As tax revenues shrink and emergency spending to address the pandemic increases, governments are facing tough budget decisions.
Social programs that alleviate poverty and enrich the lives of millions of people are coming under pressure. But a new study suggests that even if fiscal prudence were the only consideration, officials taking a long view should think twice before cutting social programs, because many of them ultimately turn a profit for taxpayers.
The study, by two Harvard economists, found that many programs — especially those focused on children and young adults — made money for taxpayers, when all costs and benefits were factored in.
That’s because they improved the health and education of enrollees and their families, who eventually earned more income, paid more taxes and needed less government assistance over all.
The study, by Nathaniel Hendren, an economics professor, and Ben Sprung-Keyser, a graduate student, was published in the August edition of The Quarterly Journal of Economics and analyzed 101 government programs begun since the 1960s. Like standard cost-benefit analyses, it quantified the benefit for each one, like higher take-home pay and lower out-of-pocket medical spending, as well as the government’s direct costs.
The researchers took an extra step, though, and accounted for the “fiscal externalities”: the indirect ways that a program affected the government’s budget. These effects arose because the programs changed the choices that participants made. For this part of their research, Mr. Hendren and Mr. Sprung-Keyser drew on previous studies that quantified many of these ripple effects.
Consider one program: health insurance for pregnant women. In the mid-1980s, the federal government allowed states to expand Medicaid eligibility to more low-income pregnant women. Some, but not all, states took up the offer. Increased Medicaid coverage enabled women to receive prenatal care and better obstetric care, and to save on personal medical spending.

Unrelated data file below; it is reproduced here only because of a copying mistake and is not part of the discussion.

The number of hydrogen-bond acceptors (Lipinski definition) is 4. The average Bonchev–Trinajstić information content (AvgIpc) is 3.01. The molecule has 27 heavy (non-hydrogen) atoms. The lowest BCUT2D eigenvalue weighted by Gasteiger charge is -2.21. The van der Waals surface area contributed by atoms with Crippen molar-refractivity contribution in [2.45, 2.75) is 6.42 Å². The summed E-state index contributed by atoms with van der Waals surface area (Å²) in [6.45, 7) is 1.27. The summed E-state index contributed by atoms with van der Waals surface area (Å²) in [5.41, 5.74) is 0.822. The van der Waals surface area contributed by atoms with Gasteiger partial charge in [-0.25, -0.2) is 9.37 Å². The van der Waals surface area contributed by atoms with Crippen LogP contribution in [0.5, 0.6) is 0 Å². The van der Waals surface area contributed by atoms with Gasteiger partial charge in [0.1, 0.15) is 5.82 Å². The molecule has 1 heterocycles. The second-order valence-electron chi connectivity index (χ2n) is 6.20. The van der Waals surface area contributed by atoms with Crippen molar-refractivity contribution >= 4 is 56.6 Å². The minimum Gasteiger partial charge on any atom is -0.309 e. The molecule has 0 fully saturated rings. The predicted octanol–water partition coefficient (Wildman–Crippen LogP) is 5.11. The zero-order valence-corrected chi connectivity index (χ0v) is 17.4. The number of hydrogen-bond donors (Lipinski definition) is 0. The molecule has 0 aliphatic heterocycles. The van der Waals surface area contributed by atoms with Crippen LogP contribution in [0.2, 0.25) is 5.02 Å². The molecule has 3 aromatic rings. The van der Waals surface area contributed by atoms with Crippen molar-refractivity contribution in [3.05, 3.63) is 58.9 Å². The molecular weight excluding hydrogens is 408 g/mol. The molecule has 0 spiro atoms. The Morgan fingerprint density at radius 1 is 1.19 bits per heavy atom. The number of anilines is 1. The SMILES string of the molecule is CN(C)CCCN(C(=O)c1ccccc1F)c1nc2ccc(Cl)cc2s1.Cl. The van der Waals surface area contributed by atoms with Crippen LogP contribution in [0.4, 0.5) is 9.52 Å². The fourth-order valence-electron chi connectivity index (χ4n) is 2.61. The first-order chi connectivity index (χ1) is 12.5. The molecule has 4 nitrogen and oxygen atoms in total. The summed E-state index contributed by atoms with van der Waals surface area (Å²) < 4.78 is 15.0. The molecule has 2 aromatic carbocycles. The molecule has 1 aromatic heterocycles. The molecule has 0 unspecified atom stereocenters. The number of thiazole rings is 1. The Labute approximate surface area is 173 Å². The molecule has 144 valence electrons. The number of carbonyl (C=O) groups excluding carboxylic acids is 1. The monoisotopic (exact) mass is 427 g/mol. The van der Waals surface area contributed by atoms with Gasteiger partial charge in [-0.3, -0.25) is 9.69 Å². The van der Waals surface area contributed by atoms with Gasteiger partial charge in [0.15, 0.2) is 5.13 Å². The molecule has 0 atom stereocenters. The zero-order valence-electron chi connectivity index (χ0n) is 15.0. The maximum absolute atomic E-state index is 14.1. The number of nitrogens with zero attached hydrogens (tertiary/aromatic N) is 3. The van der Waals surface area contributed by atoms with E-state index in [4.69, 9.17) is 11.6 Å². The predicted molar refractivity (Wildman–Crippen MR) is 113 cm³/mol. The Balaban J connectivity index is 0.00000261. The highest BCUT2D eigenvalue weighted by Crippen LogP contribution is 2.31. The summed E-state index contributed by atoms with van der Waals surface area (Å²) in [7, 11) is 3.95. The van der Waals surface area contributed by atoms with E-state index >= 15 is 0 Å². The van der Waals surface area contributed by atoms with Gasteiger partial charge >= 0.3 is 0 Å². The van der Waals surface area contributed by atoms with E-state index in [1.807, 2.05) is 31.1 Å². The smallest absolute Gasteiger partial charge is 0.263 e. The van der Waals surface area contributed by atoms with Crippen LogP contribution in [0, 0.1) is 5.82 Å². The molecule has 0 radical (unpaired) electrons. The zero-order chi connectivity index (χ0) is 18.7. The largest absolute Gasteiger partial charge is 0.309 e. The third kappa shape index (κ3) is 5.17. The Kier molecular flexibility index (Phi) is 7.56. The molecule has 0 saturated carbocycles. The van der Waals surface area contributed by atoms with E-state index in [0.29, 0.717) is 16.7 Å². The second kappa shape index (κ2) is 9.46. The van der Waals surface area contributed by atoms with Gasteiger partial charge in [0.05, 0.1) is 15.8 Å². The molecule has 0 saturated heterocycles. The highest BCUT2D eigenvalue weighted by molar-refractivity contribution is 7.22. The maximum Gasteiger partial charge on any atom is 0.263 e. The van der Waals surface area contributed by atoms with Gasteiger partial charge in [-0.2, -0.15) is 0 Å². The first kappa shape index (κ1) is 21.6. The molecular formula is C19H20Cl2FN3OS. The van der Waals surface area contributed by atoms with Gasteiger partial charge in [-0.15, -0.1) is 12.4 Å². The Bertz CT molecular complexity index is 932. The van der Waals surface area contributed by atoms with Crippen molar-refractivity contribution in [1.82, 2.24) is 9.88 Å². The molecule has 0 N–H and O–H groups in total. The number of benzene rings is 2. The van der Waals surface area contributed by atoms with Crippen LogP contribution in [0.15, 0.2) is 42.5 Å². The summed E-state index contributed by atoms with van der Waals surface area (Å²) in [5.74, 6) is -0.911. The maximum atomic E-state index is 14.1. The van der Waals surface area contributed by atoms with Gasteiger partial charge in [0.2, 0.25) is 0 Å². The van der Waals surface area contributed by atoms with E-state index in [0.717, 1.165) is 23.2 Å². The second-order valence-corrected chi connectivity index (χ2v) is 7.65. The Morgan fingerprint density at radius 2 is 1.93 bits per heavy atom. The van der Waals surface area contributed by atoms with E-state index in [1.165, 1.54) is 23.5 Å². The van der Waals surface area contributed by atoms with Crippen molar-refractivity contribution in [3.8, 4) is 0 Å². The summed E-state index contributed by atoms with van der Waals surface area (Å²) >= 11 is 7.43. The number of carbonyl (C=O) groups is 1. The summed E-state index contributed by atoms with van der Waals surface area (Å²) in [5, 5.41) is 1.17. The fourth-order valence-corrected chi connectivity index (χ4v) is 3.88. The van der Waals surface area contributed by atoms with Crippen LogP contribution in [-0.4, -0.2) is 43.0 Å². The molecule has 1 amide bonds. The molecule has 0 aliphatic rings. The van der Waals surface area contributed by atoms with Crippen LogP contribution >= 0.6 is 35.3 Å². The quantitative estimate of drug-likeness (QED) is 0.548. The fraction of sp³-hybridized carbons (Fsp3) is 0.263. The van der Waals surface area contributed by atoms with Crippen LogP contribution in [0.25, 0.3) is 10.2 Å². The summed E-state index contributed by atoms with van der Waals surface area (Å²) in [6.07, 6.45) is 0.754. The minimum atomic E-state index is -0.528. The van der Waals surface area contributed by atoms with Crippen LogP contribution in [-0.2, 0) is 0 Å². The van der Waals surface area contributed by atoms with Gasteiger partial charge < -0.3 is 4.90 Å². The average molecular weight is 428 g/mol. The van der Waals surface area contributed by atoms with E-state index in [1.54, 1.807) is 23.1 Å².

For the federal government, the most straightforward fiscal impact of this expanded coverage was increased spending on health insurance. The indirect fiscal effects were more complex, and could easily be overlooked, but they have been enormous.
First, newly eligible women had fewer uninsured medical costs. The federal government picks up part of the tab for the uninsured because it reimburses hospitals for “uncompensated care,” or unpaid bills. Thus, this saved the government some money. On the other hand, some of the women stopped working, probably because they no longer needed employer-provided private health insurance, and this cost the government money.
But the biggest indirect effects were not apparent until children born to the Medicaid-covered women became adults. As shown in a study by Sarah Miller at the University of Michigan and Laura Wherry at the University of California, Los Angeles, those second-generation beneficiaries were healthier in adulthood, with fewer hospitalizations. The government saved money because it would have paid for part of those hospital bills. The now-adult beneficiaries had more education and earned more money than people in similar situations whose mothers did not get Medicaid benefits. That meant higher tax revenue.